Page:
Conclusion #5: Not all schools believe in homework
Conclusion #6: Parents who believe in homework are doomed to be worried and frustrated
Anyway, I went to Eden’s teacher again and she said, “You worry too much. She gets assignments, but she always finishes them in class”.
I am sure on the staff room they have added me to the list of pushy moms and exactly like she said her report card was all A’s. I kept the peacock posture throughout the school break…
Conclusion #7: Parents that express their philosophy about homework are considered pushy
In high school, in grade 7, Eden went into the laptop program after tests and interviews (imagine me holding my hand close to my heart and saying “my wonderful girl”). Again, she was great, her end of term report card was all A’s.
One day, I went over her notebook and saw a fraction assignment with about 30 problems. No working out, only answers. As a math teacher, I never ever allow an answer without showing how they were worked out. My philosophy is that the journey is more important than the destination ;)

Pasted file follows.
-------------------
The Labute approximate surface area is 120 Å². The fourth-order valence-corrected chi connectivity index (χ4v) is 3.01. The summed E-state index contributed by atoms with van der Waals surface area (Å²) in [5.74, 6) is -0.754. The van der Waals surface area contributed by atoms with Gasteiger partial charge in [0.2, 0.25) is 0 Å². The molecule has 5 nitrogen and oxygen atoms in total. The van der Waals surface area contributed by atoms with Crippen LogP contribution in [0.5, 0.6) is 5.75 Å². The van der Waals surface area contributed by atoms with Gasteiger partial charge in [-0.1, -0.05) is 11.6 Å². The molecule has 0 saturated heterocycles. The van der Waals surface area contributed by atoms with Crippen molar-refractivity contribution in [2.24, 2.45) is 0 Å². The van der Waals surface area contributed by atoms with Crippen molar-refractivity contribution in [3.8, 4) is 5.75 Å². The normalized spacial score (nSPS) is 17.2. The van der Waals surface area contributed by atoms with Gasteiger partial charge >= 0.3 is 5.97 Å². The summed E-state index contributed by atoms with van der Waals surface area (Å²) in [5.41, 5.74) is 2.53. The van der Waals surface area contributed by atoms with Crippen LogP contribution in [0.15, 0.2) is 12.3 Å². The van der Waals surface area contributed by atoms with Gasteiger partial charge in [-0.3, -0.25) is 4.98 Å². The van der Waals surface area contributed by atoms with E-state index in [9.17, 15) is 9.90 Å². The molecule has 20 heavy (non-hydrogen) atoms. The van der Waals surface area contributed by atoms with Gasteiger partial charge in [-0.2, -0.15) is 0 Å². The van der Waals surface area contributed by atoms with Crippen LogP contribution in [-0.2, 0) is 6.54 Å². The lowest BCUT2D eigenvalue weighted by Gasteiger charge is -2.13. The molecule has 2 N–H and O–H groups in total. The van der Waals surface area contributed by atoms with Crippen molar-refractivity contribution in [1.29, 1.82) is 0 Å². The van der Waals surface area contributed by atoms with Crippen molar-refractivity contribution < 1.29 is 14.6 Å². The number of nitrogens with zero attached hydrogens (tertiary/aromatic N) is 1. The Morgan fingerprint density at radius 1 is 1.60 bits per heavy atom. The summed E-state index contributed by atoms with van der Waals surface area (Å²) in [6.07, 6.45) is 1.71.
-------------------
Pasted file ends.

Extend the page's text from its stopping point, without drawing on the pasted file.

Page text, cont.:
“Where is the workout?” I asked Eden.
“We don’t need to show our working out”, she explained.
Conclusion #8: Not all math teachers share my philosophy
I looked carefully and found one mistake. I showed Eden her mistake and asked, “Eden, this is a mistake. Can you fix it?”
She looked at it and could not find the correct answer. She looked at it for more than 5 minutes and did nothing. I took a piece of paper and wrote the problem on it and asked Eden to solve it. She could not. She looked at me and said, “I don’t know how to do it”.
I looked at her notebook with all the other problems. They all had answers.
“How did you get to those answers?” I asked.
“I copied them from the end of the book”.
“Why?” I asked, although I knew the answer. Kids never copy from the end unless they are afraid of something.
“I have never learned to do fractions like this”.
Conclusion #9: If the teacher is nice, it is no guarantee for my kids’ knowledge
Conclusion #10: If a parent has a feeling about something concerning their child – trust it (this is my #1 rule when working with parents)
Conclusion #11: Homework is a great way to find problems, if you want to find them